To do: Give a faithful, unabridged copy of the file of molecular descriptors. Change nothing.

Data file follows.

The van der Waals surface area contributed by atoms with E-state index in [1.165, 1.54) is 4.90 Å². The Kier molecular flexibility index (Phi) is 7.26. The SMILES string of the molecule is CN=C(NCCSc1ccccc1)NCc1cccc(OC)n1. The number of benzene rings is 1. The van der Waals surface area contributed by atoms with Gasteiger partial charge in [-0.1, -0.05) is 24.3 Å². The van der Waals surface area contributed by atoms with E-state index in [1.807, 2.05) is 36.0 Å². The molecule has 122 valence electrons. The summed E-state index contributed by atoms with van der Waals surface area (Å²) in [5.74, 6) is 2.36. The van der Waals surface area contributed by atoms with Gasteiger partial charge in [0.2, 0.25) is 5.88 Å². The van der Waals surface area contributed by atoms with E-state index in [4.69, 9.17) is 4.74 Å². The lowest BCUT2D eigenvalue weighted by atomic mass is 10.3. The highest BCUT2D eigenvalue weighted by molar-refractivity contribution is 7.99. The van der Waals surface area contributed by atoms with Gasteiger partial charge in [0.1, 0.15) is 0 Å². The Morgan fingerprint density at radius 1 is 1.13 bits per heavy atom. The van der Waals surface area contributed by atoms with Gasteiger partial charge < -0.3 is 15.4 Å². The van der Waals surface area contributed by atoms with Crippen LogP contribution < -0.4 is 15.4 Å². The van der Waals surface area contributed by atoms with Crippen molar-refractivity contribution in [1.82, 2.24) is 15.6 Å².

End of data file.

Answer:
The van der Waals surface area contributed by atoms with E-state index in [1.165, 1.54) is 4.90 Å². The Kier molecular flexibility index (Phi) is 7.26. The SMILES string of the molecule is CN=C(NCCSc1ccccc1)NCc1cccc(OC)n1. The number of benzene rings is 1. The van der Waals surface area contributed by atoms with Gasteiger partial charge in [-0.1, -0.05) is 24.3 Å². The van der Waals surface area contributed by atoms with E-state index in [1.807, 2.05) is 36.0 Å². The molecule has 122 valence electrons. The summed E-state index contributed by atoms with van der Waals surface area (Å²) in [5.74, 6) is 2.36. The van der Waals surface area contributed by atoms with Gasteiger partial charge in [0.2, 0.25) is 5.88 Å². The van der Waals surface area contributed by atoms with E-state index in [4.69, 9.17) is 4.74 Å². The lowest BCUT2D eigenvalue weighted by atomic mass is 10.3. The highest BCUT2D eigenvalue weighted by molar-refractivity contribution is 7.99. The van der Waals surface area contributed by atoms with Gasteiger partial charge in [0.1, 0.15) is 0 Å². The Morgan fingerprint density at radius 1 is 1.13 bits per heavy atom. The van der Waals surface area contributed by atoms with Gasteiger partial charge < -0.3 is 15.4 Å². The van der Waals surface area contributed by atoms with Crippen LogP contribution < -0.4 is 15.4 Å². The van der Waals surface area contributed by atoms with Crippen molar-refractivity contribution in [1.82, 2.24) is 15.6 Å².